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What happens to unclaimed items at the dry cleaner? Here's an inspiring solution

We all know how crucial first impressions can be when it comes to searching for a job, and that definitely includes looking your best at the interview.

But recovering addicts hoping for a second chance are often at a disadvantage, since many lost everything to addiction. That's where The Dry/Clean Initiative comes in.

Courtesy of Leo Burnett London / Leo Burnett London
Recovering addict Debbie sorts through unclaimed clothing from a dry cleaner ahead of her job interview.

Action on Addiction, a U.K.-based substance-addiction organization, teamed up with ad agency Leo Burnett London in January to provide recovering addicts with unclaimed clothing left at the dry cleaners to wear on job interviews.

"Getting over addiction is one thing, but actually getting back into society is hard, if not harder, because there are all these stereotypes about you," Laura Clark, art director at Leo Burnett, told TODAY.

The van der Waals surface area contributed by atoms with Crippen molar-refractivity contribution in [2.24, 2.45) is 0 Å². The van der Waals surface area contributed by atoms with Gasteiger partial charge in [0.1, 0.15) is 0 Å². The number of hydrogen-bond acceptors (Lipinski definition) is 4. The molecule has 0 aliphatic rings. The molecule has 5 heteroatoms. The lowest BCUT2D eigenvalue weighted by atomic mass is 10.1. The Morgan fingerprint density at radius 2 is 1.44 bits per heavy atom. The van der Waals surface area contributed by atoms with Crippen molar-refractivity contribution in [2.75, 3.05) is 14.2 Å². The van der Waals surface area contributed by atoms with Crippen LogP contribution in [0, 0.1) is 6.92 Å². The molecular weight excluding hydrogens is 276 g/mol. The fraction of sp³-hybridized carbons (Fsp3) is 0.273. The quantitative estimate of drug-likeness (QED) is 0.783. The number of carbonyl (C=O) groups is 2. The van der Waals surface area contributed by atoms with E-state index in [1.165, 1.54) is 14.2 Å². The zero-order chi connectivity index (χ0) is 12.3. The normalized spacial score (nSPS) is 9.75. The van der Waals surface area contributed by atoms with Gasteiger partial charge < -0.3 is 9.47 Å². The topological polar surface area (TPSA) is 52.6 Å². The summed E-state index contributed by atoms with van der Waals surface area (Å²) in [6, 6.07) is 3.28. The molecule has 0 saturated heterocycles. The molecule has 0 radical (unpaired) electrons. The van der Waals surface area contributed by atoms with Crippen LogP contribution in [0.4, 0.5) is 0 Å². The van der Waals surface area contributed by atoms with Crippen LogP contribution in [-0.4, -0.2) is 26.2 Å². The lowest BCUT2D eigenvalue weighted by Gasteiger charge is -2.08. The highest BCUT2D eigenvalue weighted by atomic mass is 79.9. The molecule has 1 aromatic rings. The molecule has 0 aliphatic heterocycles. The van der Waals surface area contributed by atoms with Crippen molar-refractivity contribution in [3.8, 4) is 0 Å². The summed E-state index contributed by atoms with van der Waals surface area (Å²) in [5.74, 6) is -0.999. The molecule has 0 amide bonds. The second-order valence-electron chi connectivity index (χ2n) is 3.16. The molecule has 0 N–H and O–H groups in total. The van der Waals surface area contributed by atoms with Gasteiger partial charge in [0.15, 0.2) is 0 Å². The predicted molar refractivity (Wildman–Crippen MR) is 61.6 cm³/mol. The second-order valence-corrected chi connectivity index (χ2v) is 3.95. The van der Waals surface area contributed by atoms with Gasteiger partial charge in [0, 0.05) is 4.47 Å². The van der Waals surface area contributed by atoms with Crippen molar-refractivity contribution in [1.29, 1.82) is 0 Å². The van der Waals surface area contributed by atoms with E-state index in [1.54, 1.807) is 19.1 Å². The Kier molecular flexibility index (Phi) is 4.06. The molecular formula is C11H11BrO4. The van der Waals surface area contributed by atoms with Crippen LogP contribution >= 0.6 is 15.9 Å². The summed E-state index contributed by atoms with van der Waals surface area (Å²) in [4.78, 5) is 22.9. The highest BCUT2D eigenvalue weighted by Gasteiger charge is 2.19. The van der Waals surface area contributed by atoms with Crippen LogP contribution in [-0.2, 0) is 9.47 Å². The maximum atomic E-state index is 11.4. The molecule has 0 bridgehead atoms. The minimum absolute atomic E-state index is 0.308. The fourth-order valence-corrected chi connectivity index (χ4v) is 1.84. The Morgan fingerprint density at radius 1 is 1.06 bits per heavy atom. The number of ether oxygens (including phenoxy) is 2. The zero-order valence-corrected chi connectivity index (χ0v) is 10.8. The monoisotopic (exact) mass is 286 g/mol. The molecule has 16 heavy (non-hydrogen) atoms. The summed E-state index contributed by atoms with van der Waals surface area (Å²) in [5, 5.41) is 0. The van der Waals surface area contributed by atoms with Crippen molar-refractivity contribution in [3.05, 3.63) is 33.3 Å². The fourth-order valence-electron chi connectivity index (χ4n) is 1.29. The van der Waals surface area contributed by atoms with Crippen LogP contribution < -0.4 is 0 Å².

Clark got the idea to start The Dry/Clean Initiative after a friend of hers left a pair of pants at a dry cleaners for more than six months.

"It got me thinking about what happens to all the items left at the dry cleaners," Clark said. "So I started to look into how many people leave their clothing at the dry cleaners and what happens to it when they do."

Leo Burnett London

She discovered that dry cleaners take in about 80,000 items a year to clean with an average of 15 percent left unclaimed. That leaves a potential 12,000 items available for donation. Of course, not all of the pieces left are formalwear, but her research found that about two-thirds of it is.

While every dry cleaner has their own policy, they legally have to keep an item for 90 days before classifying it as unclaimed.

Action on Addiction serves over 1,000 people a year, all of whom are eligible to take part in the initiative. Once a recovering addict gives their sizes, Clark and her team set out to find the perfect outfit from one of the 39 local dry cleaners involved.

In a video promoting the initiative, we meet a recovering addict named Debbie, who was the first person The Dry/Clean Initiative helped. She talks about her struggles with substance abuse, which began when she was just 10 years old, and how it's prevented her from getting a job up until now.

"The drinks and the drugs had always come first, and that made it impossible to find work — I just need someone to give me a chance," Debbie said in the video. "Something as simple as a suit can turn someone's life around."

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